US lawmaker accuses FDIC of using banking instability to attack crypto
US House Majority Whip Tom Emmer has reiterated concerns that the federal government is “weaponizing” concerns about the banking industry to go after crypto.
In a letter on 15 March, Emmer wrote called on Federal Deposit Insurance Corporation chairman Martin Gruenberg to answer questions about whether the state corporation has specifically instructed banks not to offer services to crypto firms, or suggested doing so could be a “burdensome” task. The Minnesota representative cited claims by Signature Bank board member and former U.S. Rep. Barney Frank, who reportedly called the FDIC move against Signature a “strong anti-crypto message” rather than being based on concerns about the bank’s soundness.
“These actions to weaponize recent instability in the banking sector, catalyzed by catastrophic government spending and unprecedented rate hikes, are deeply inappropriate and could lead to broader financial instability,” Emmer said.
Emmer also targeted the administration of Joe Biden, accusing politicians of trying to “strangle digital assets” from the US financial system. The Minnesota representative made similar claims before the collapse of Silicon Valley Bank and Signature Bank, as well as speculating that the US government could “easily weaponize” a central bank’s digital currency as a surveillance tool.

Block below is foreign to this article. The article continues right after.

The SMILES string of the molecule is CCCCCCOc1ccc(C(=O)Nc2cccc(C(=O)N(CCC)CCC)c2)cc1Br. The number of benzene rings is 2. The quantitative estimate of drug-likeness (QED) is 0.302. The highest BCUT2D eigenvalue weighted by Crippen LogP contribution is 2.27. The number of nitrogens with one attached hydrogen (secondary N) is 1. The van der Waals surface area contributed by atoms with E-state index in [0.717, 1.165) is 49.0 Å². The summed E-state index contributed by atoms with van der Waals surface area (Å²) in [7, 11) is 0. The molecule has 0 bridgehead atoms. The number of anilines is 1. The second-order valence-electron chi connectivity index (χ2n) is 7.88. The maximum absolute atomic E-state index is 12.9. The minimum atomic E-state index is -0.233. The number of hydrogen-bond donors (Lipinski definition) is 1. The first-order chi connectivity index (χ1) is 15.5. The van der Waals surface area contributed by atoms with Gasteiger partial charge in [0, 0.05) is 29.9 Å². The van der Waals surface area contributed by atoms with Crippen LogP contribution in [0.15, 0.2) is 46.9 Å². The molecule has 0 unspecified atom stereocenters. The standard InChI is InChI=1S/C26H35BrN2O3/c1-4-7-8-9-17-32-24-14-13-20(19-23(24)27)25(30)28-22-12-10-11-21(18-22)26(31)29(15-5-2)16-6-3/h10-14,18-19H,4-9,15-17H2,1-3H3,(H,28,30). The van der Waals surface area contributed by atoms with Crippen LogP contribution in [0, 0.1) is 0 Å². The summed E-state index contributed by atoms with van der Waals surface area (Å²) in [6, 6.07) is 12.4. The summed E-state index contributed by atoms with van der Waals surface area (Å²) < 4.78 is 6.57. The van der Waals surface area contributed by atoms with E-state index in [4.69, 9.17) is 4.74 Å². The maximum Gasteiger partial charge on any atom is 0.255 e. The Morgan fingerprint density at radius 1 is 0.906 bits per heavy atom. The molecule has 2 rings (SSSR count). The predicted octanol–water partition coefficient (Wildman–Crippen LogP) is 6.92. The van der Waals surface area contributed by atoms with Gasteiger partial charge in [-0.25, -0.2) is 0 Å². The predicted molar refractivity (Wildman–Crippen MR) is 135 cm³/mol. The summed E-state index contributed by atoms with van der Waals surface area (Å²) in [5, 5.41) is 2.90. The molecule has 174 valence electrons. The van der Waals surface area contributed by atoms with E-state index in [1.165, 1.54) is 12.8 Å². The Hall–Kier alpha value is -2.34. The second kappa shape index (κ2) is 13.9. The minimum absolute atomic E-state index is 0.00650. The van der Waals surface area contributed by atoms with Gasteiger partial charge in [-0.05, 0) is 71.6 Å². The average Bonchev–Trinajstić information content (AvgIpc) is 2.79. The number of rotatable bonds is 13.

Related: Signature Bank and former executives sued by shareholders for alleged fraud
For many in the space, the recent banking crisis began with Silvergate’s parent company announcing on March 8 that it would “discontinue operations” for the crypto bank. Silicon Valley Bank followed on March 10 with its own failure after a run on deposits. USD Coin (USDC) issuer Circle reported $3.3 billion of its reserves in the bank, causing the stablecoin to be temporarily decoupled from the dollar.
Some lawmakers and those in the space have suggested that the shutdown of Signature Bank could have been a targeted move by government officials against crypto, with Rep. Frank reporting that “there was no insolvency based on the fundamentals” at the time. The New York State Department of Financial Services reportedly said on March 14 that closing the bank had “nothing to do with crypto,” citing the firm’s failure to provide “reliable and consistent data” to the regulator.